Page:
There’s jealousy involved. Feelings of jealousy are often mistaken for love—it’s only natural to want the object of your affection all to yourself. In reality, however, jealousy is more about insecurity or a need to control the other person than actual love.

You disagree on major things. One of you can’t imagine not seeing your parents weekly while the other hasn’t seen theirs in a decade. One of you wants to leave society and live in a yurt while the other wants to pursue a fast-paced career. It’s okay for couples to be different, but disagreements over fundamental aspects of life may get in the way of building an actual loving relationship.

What exactly is love, anyway?

Unlike lust and infatuation, actual love is not an immediate feeling. Like friendship, it grows over time and doesn’t need to be fueled by sexual attraction. While some types of love do go hand-in-hand with sexual feelings, others don’t at all (consider love for a sibling or parent versus a partner).

According to Sam Whittaker, dating expert and editor at Mantelligence, there are actually eight different types of love:

  • Eros - a romantic and sexually oriented love
  • Philia - a friendship type of love; pure, without any interest
  • Storge - the love you feel toward family
  • Philautia - self-love
  • Ludus - a playful love, often seen at the start of a romantic relationship
  • Mania - an obsessive type of love
  • Pragma - a mature, long-term love
  • Agape - an altruistic type of love without expecting anything in return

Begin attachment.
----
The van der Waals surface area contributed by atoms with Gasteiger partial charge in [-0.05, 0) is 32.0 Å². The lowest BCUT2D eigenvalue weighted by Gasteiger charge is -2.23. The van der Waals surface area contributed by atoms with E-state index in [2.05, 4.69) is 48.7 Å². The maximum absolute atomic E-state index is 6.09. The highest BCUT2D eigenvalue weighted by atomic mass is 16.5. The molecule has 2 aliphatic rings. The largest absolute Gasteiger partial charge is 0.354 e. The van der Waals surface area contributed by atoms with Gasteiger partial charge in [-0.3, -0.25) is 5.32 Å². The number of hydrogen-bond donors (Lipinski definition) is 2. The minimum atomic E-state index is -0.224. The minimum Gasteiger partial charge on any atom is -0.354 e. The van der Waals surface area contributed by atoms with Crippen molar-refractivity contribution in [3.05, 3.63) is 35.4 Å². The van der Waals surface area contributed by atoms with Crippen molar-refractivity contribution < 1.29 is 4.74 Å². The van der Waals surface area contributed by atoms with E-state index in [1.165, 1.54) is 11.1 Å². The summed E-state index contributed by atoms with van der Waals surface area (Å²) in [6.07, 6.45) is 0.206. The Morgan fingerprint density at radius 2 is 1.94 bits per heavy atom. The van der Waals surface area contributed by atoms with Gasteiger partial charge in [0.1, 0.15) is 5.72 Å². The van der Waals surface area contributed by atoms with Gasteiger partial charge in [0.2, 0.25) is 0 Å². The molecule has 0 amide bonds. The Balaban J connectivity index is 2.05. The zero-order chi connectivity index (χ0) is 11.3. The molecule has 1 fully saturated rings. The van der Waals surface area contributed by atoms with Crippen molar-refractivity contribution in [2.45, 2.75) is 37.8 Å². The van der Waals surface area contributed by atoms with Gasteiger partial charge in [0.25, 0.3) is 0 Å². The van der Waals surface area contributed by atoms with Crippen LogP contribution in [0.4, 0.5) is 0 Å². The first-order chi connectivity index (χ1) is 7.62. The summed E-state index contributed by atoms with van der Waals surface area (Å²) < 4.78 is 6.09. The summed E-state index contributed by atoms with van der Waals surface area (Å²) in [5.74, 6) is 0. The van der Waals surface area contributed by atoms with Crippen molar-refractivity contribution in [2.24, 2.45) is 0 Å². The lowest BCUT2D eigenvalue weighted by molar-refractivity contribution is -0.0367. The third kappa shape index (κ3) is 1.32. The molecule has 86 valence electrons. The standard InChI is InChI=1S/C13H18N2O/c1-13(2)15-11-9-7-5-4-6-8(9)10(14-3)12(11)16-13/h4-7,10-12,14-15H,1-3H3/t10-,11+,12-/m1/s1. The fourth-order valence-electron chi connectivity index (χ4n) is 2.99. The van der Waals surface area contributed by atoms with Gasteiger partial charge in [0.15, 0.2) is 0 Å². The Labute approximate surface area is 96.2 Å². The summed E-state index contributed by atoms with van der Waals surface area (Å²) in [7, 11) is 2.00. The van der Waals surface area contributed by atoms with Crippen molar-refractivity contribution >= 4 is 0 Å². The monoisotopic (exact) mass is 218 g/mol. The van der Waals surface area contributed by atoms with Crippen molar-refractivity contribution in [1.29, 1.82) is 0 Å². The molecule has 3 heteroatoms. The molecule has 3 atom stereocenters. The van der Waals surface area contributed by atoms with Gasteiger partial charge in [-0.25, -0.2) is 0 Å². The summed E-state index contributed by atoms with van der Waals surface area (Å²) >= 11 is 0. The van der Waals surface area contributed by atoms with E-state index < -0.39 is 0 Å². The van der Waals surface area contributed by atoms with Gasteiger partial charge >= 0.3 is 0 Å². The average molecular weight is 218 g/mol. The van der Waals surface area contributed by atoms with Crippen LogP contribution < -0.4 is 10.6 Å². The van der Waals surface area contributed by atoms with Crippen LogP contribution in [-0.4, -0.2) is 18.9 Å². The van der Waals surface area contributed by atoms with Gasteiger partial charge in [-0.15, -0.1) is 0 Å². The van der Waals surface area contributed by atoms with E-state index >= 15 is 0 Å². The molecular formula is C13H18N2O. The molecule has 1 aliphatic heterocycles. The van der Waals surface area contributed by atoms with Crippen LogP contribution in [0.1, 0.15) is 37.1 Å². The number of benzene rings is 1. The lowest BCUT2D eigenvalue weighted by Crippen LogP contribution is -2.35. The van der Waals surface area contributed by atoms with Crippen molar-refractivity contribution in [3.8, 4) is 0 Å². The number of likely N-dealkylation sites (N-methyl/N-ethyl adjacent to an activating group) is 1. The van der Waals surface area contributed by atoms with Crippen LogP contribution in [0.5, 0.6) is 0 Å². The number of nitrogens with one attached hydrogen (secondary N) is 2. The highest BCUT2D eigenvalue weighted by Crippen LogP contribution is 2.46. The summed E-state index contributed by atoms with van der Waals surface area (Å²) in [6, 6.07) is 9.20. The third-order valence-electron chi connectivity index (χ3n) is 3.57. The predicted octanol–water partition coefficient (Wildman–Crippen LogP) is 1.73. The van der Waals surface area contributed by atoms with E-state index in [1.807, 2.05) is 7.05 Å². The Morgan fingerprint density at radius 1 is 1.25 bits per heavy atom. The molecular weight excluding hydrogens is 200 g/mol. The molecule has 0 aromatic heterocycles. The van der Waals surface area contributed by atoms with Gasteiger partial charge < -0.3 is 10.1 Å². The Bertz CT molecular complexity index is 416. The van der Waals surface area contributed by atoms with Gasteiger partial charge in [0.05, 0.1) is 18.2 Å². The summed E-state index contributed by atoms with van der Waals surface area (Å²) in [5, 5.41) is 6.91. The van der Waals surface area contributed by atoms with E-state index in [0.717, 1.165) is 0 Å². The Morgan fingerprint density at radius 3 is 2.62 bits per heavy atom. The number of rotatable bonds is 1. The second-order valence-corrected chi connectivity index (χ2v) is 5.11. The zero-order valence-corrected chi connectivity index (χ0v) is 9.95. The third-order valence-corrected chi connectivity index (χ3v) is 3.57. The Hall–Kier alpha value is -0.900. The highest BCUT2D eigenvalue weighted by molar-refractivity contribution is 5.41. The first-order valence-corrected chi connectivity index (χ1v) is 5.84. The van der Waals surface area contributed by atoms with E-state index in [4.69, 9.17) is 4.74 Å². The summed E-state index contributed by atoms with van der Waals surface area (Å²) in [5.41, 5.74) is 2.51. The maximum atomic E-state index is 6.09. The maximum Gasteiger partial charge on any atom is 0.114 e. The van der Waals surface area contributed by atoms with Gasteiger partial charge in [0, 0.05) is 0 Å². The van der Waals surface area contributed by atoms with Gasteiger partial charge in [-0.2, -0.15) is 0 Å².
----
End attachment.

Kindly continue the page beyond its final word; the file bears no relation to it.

Not surprisingly, the love that grows between a couple who stays together over the years is much closer to the last two listed—pragma and agape—than any of the other flirty, sexually oriented types. It’s the commitment to stay together through financially stressful times, child rearing, disagreements over where to spend the holidays and other stress tests that can buckle even the strongest of relationships.

There aren’t many of life’s challenges that can be overcome through sexual attraction, which is why real love must reach much deeper in order to last. “Many excellent lifelong relationships began without a lot of chemistry,” said Tessina.

“People who develop a friendship first often don’t generate chemistry right away. Chemistry’s great if you have it, but not everyone makes that instant connection. If you focus too heavily on whether or not you are excited about someone, you may discount the very real possibility of the kind of love that grows slowly, such as a friendship that eventually becomes a loving relationship.”

Love vs. lust

When a certain someone comes around, your face gets flushed, your heart begins to race and, well, you basically lose your cool. What’s going on, here? Whittaker, says it’s quite simple: you’re infatuated with this person.

“Lust is an initial physical attraction that overwhelms and is driven by pheromones,” he said. And it’s quite a powerful thing.“

According to studies, said Whittaker, “the brain of a person experiencing lust is like a brain on drugs. MRI scans have even shown that the area that lights up with lustful thoughts is the same as when a person gets a cocaine fix.”

But infatuation simply isn’t the same thing as love, though it can certainly be a precursor.

“The main reason for this is because these emotions both stem from an intense attraction for the other person. And usually, this emotion obliterates common sense and intuition, even in the most sensible human beings,” Whittaker added.

Conclusion

So if you’re wondering how to tell if you love someone, you’ll have to do some soul-searching. Are you in this together? Is your bond with the person strong? Are you able to put your ego aside when you discuss difficult matters?

All of these things are indicators that this could be the real thing. And, of course, it’s totally okay to have all those fun, lusty feelings of infatuation, too. That just makes things all the more fun.

Disclaimer: The above is solely intended for informational purposes and in no way constitutes legal advice or specific recommendations.